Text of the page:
One of the joys of life in China is being able to head out of the city into a whole new world of village life.  Villages still retain the essence of traditional lifestyles that are rapidly disappearing in the struggle for modernity in cities.  Yesterday I went to visit good friends who live outside Xi’an. For me these friends embody some of the best of China: welcoming, warm, generous, and talented.  The Li’s are part of a local opera group, retaining the traditions of singing and playing that other villages have lost.  Mr Li is also a renowned ‘nong min hua’ – or farmer painter.  His paintings have life and energy, and unlike many other farmer painters he does not merely repeat the traditional images.  He adds and creates, with sly modern touches.  His paintings supported his 2 sons through university, while his farm work ensured that he and his family could survive daily life. When I visit, I am often lucky enough to be invited on days when the opera group get together to sing and enjoy themselves.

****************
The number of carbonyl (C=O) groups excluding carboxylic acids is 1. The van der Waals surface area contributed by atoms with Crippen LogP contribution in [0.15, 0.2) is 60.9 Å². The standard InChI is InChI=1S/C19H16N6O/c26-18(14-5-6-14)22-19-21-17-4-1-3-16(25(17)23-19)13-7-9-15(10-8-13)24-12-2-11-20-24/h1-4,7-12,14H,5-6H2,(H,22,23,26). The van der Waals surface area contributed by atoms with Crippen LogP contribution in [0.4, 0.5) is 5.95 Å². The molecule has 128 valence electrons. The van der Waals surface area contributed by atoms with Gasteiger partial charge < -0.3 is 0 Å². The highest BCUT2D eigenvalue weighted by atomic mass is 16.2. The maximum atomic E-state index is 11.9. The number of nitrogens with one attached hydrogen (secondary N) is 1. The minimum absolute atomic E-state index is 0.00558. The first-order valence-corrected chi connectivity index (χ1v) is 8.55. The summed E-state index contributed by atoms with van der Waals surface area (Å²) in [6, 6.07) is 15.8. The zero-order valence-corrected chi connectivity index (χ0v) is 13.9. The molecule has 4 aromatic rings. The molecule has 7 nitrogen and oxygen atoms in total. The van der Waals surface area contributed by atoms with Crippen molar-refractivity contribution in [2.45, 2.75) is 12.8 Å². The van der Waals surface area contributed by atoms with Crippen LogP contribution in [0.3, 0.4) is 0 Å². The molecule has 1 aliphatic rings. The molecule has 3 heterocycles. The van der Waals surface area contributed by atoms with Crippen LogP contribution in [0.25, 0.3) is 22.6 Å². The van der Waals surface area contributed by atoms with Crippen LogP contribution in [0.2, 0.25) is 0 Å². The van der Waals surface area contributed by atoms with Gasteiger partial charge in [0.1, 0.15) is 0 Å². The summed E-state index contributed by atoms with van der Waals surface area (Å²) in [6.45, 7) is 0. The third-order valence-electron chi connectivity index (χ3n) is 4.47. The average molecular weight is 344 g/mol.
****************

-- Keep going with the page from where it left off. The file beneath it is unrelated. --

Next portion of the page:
Here is one such day.

Posted by DeborahH in China, Music, Photography in China, Village life, 3 comments


I have been reading Bill Jay’s interviews with David Hurn “On Being a Photographer” and am busily underlining many passages that I feel resonate. One interesting quote is that you are not a photographer because you are interested in photography, and he goes on to say that photography is only a tool for expressing a passion in something else.

That quote was certainly challenging, because it made me ask WHAT am I so passionate about that makes me want to express it through photographs? I cast my mind’s eye back over the photographs I have taken and they cover almost everything!! From family photos to macros of flowers; from antique ploughs to portraits of elderly Burmese ladies… My problem is what am I NOT interested in??